The PowerShot TX1 marks Canon’s first venture into camera/camcorder hybrid territory offering both advanced still and video recording capabilities in one camera, and it has created a camera that’s big on style and features but sadly lacking in terms of ergonomics. The TX1 is an ultra-compact ultra-zoom camera that looks like the offspring of a pistol-grip camcorder and a shiny compact digicam. Made almost entirely of metal, the build quality is very good, but the Achilles heel is the flimsy plastic door over the battery compartment. I feel that the camera is actually too small, as the controls are tiny, and poorly laid-out. Holding it the proper way (with your fingers near the important buttons) is not comfortable, and I always found myself putting my left hand onto the LCD and using my right to work the controls, which sort of defeats the purpose of having a small camera. Navigating menus with the small four-way controller can make even strong men weep as it’s hard to push it in the direction you intended. And—this is kind of embarrassing—it took me a few minutes to
find the power button.
As expected from Canon, camera performance and picture quality are quite good. The TX1 starts up and focuses fairly quickly, even at full telephoto zoom or in low light. One of the big gimmicks in 2007 is “Face Detection”—I’ve never had problems taking photos of people before this feature existed. The camera will locate up to three faces when you’re framing the shot, and can lock focus and exposure onto up to nine of them when you halfway press the shutter release. Having said that, the FD feature is better than in most digital compacts that I have used. Shutter lag was not a problem, and the TX1’s continuous shooting mode is very nice, allowing you to shoot an unlimited number of photos at two frames/second, assuming that you’re using a high-speed memory card. Photo quality was very good and the TX1 took well-exposed photos with pleasing colour and sharpness. Noise levels are low up to ISO 400, with higher ISO settings best saved for those shots that you desperately must capture. The Auto ISO shift is a rather interesting feature. If you halfway press the shutter release button and get the flashing red “shake warning”, you can press the blinking Print/Share button, and the camera will choose an ISO that will result in a sharper photo.
For me, the most impressive feature on the TX1 is its 10X lens, shoe-horned into its tiny metal carapace. The lens isn’t terribly fast (F3.5-F5.6), but the focal range of the lens is 6.5-65 mm, which is equivalent to a whopping 39-390mm. Inside the lens is Canon’s optical image stabilization, which works very well. Tiny movements of your hands can blur your photos, especially in low light or on long telephoto shots. Sensors inside the camera detect this motion, and one of the lens elements is shifted to compensate. While it will not miraculously allow hand-held one-second exposures, you
can use slower shutter speeds than you could otherwise.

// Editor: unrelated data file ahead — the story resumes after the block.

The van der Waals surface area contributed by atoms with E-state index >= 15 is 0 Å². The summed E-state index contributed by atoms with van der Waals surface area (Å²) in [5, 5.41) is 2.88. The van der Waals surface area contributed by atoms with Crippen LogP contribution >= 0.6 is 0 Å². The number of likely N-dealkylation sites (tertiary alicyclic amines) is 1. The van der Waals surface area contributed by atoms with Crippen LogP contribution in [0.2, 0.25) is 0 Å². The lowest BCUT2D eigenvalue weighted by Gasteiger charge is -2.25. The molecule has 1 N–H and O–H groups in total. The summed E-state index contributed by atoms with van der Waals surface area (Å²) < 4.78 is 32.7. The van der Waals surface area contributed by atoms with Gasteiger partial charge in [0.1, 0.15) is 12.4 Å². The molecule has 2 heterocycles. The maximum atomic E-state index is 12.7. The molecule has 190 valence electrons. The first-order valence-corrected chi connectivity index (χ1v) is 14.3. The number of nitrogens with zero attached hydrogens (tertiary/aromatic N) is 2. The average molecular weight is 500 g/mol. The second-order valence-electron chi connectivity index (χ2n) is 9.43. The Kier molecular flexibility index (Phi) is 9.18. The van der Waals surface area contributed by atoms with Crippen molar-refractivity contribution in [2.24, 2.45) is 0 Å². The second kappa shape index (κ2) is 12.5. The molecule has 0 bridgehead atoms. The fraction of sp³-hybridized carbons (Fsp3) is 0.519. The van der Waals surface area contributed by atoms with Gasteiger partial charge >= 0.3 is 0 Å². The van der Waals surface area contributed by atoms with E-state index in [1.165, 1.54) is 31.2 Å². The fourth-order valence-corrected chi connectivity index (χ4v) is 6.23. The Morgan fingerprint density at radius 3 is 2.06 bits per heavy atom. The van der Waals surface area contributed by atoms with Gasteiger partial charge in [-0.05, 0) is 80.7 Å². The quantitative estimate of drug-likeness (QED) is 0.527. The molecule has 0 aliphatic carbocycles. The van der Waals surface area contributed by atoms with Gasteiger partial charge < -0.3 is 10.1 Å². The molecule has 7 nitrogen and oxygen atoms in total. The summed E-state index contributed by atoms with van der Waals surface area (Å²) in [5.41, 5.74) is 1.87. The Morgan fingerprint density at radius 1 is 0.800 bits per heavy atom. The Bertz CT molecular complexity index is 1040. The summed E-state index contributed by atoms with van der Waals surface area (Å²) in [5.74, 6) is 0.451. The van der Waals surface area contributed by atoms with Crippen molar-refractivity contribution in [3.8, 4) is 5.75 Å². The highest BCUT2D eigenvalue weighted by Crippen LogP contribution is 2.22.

Another standout feature on the PowerShot TX1 is the flip-out, rotating 1.8-inch LCD display. I like rotating LCDs—they let you shoot over the heads of those in front of you, or take ground-level shots without having to actually be on the ground. The LCD can rotate 270 degrees, from pointing at the floor all the way around to pointing at your subject. When the screen is flipped around, the view on it does as well (so everything’s still right side up) and the LCD can be flush against the body for playing back your photos.
The feature that is both the most exciting and the most disappointing on the PowerShot TX1 is its movie mode. First, the good part. While most cameras are still stuck at 640x480, Canon has gone one-up by supporting 720p recording on the TX1. For those who haven’t been reading this column, that’s 1280x720 widescreen video at 30 frames/second (though true 720p is 60 fps). This camera records at 44kHz stereo sound and there’s even a wind filter for shooting when it’s breezy outside. And hey, you can use both the optical zoom lens and image stabilizer while you’re filming.
Now for the bad news. The movies recorded at this setting look spectacular—easily the best of any digital camera on the market. But since Canon uses an inefficient video codec, it greedily gobbles up the 4GB file size limit with a mere 14 minutes of continuous 720p video.
Free space on your memory card disappears at a whopping 4.4 MB/sec in 720p mode, which means not only do you need a huge memory card for recording video but also that you’ll need to downsize and recompress the videos for sharing with others. There are other resolutions available, including a “long play” 720p mode, which will allow for longer movies.
I think the PowerShot TX1 is a good first effort for Canon in the hybrid category, and I’m hoping the next iteration will finally be the camera/camcorder combo we’ve been waiting for. Till then, I strongly recommend trying the TX1 before you buy it.
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